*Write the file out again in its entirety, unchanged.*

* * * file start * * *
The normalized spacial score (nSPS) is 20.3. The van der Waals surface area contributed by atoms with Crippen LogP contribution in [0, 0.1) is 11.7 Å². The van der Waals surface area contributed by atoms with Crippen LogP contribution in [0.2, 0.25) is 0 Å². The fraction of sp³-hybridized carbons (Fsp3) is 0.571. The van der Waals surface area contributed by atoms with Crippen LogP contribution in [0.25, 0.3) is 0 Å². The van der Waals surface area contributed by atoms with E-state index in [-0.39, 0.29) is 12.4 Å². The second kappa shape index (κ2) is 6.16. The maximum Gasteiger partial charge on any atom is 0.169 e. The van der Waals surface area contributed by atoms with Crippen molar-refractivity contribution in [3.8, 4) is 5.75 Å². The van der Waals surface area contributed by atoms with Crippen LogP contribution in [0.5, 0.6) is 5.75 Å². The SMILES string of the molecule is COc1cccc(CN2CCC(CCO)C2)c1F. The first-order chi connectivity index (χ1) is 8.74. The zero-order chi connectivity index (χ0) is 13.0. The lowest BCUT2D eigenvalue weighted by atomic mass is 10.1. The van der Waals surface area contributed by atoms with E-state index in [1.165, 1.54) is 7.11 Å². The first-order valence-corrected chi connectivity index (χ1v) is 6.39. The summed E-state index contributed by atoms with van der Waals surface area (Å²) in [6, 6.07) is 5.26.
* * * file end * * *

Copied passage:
The normalized spacial score (nSPS) is 20.3. The van der Waals surface area contributed by atoms with Crippen LogP contribution in [0, 0.1) is 11.7 Å². The van der Waals surface area contributed by atoms with Crippen LogP contribution in [0.2, 0.25) is 0 Å². The fraction of sp³-hybridized carbons (Fsp3) is 0.571. The van der Waals surface area contributed by atoms with Crippen LogP contribution in [0.25, 0.3) is 0 Å². The van der Waals surface area contributed by atoms with E-state index in [-0.39, 0.29) is 12.4 Å². The second kappa shape index (κ2) is 6.16. The maximum Gasteiger partial charge on any atom is 0.169 e. The van der Waals surface area contributed by atoms with Crippen molar-refractivity contribution in [3.8, 4) is 5.75 Å². The van der Waals surface area contributed by atoms with Crippen LogP contribution in [0.5, 0.6) is 5.75 Å². The SMILES string of the molecule is COc1cccc(CN2CCC(CCO)C2)c1F. The first-order chi connectivity index (χ1) is 8.74. The zero-order chi connectivity index (χ0) is 13.0. The lowest BCUT2D eigenvalue weighted by atomic mass is 10.1. The van der Waals surface area contributed by atoms with E-state index in [1.165, 1.54) is 7.11 Å². The first-order valence-corrected chi connectivity index (χ1v) is 6.39. The summed E-state index contributed by atoms with van der Waals surface area (Å²) in [6, 6.07) is 5.26.